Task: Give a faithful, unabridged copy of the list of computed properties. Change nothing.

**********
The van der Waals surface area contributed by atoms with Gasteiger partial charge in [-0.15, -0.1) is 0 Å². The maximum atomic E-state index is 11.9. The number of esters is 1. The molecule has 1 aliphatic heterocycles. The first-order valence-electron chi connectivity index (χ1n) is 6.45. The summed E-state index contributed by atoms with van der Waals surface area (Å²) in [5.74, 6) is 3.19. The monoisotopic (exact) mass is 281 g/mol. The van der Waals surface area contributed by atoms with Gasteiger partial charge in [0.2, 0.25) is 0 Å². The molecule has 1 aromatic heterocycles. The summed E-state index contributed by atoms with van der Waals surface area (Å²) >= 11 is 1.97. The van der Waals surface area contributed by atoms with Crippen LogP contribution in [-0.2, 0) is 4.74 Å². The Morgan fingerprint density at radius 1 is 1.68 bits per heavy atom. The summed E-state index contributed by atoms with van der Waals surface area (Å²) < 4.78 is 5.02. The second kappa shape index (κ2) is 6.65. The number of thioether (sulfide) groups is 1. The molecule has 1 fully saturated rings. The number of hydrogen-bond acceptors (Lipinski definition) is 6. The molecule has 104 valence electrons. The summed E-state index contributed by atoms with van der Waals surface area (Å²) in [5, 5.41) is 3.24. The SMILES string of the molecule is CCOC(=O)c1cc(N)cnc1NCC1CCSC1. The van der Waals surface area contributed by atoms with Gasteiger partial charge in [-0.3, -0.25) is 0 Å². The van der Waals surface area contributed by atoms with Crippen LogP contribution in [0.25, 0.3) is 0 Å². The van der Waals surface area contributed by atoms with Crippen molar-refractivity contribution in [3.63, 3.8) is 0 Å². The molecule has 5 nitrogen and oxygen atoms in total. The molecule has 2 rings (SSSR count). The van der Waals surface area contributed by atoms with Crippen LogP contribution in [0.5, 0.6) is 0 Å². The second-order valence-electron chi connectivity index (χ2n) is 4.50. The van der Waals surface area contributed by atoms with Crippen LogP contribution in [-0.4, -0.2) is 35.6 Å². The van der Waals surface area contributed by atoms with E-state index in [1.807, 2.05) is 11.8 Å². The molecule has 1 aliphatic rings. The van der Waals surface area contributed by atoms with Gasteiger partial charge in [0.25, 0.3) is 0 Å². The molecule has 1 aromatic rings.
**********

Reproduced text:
The van der Waals surface area contributed by atoms with Gasteiger partial charge in [-0.15, -0.1) is 0 Å². The maximum atomic E-state index is 11.9. The number of esters is 1. The molecule has 1 aliphatic heterocycles. The first-order valence-electron chi connectivity index (χ1n) is 6.45. The summed E-state index contributed by atoms with van der Waals surface area (Å²) in [5.74, 6) is 3.19. The monoisotopic (exact) mass is 281 g/mol. The van der Waals surface area contributed by atoms with Gasteiger partial charge in [0.2, 0.25) is 0 Å². The molecule has 1 aromatic heterocycles. The summed E-state index contributed by atoms with van der Waals surface area (Å²) >= 11 is 1.97. The van der Waals surface area contributed by atoms with Crippen LogP contribution in [-0.2, 0) is 4.74 Å². The Morgan fingerprint density at radius 1 is 1.68 bits per heavy atom. The summed E-state index contributed by atoms with van der Waals surface area (Å²) < 4.78 is 5.02. The second kappa shape index (κ2) is 6.65. The number of thioether (sulfide) groups is 1. The molecule has 1 fully saturated rings. The number of hydrogen-bond acceptors (Lipinski definition) is 6. The molecule has 104 valence electrons. The summed E-state index contributed by atoms with van der Waals surface area (Å²) in [5, 5.41) is 3.24. The SMILES string of the molecule is CCOC(=O)c1cc(N)cnc1NCC1CCSC1. The van der Waals surface area contributed by atoms with Gasteiger partial charge in [-0.3, -0.25) is 0 Å². The van der Waals surface area contributed by atoms with Crippen LogP contribution in [0.25, 0.3) is 0 Å². The van der Waals surface area contributed by atoms with Crippen molar-refractivity contribution in [3.63, 3.8) is 0 Å². The molecule has 5 nitrogen and oxygen atoms in total. The molecule has 2 rings (SSSR count). The van der Waals surface area contributed by atoms with Crippen LogP contribution in [0.5, 0.6) is 0 Å². The second-order valence-electron chi connectivity index (χ2n) is 4.50. The van der Waals surface area contributed by atoms with Crippen LogP contribution in [-0.4, -0.2) is 35.6 Å². The van der Waals surface area contributed by atoms with E-state index in [1.807, 2.05) is 11.8 Å². The molecule has 1 aliphatic rings. The van der Waals surface area contributed by atoms with Gasteiger partial charge in [0.25, 0.3) is 0 Å². The molecule has 1 aromatic rings.